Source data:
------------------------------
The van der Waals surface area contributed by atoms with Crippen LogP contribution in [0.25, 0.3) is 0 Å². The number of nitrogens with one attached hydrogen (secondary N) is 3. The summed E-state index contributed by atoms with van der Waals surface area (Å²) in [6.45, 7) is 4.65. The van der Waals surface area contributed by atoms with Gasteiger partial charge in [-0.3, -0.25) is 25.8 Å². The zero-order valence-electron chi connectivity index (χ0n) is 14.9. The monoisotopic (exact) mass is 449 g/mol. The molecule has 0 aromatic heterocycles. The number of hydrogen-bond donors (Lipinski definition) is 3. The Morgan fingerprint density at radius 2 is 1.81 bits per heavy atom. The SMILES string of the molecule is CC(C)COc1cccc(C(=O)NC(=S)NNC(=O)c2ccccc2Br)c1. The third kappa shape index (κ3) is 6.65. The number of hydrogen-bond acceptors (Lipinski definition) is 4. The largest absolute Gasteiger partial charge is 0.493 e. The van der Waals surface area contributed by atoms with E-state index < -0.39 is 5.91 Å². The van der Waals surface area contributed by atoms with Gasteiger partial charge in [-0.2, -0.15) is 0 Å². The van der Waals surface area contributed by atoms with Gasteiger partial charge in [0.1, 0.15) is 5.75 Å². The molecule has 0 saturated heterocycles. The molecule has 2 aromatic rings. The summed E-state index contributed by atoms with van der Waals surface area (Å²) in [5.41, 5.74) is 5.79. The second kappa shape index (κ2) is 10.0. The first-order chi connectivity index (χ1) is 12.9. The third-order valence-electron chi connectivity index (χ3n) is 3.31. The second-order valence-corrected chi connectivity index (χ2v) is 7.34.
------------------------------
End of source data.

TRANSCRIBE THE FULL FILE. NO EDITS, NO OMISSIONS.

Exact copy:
The van der Waals surface area contributed by atoms with Crippen LogP contribution in [0.25, 0.3) is 0 Å². The number of nitrogens with one attached hydrogen (secondary N) is 3. The summed E-state index contributed by atoms with van der Waals surface area (Å²) in [6.45, 7) is 4.65. The van der Waals surface area contributed by atoms with Gasteiger partial charge in [-0.3, -0.25) is 25.8 Å². The zero-order valence-electron chi connectivity index (χ0n) is 14.9. The monoisotopic (exact) mass is 449 g/mol. The molecule has 0 aromatic heterocycles. The number of hydrogen-bond donors (Lipinski definition) is 3. The Morgan fingerprint density at radius 2 is 1.81 bits per heavy atom. The SMILES string of the molecule is CC(C)COc1cccc(C(=O)NC(=S)NNC(=O)c2ccccc2Br)c1. The third kappa shape index (κ3) is 6.65. The number of hydrogen-bond acceptors (Lipinski definition) is 4. The largest absolute Gasteiger partial charge is 0.493 e. The van der Waals surface area contributed by atoms with E-state index < -0.39 is 5.91 Å². The van der Waals surface area contributed by atoms with Gasteiger partial charge in [-0.2, -0.15) is 0 Å². The van der Waals surface area contributed by atoms with Gasteiger partial charge in [0.1, 0.15) is 5.75 Å². The molecule has 0 saturated heterocycles. The molecule has 2 aromatic rings. The summed E-state index contributed by atoms with van der Waals surface area (Å²) in [5.41, 5.74) is 5.79. The second kappa shape index (κ2) is 10.0. The first-order chi connectivity index (χ1) is 12.9. The third-order valence-electron chi connectivity index (χ3n) is 3.31. The second-order valence-corrected chi connectivity index (χ2v) is 7.34.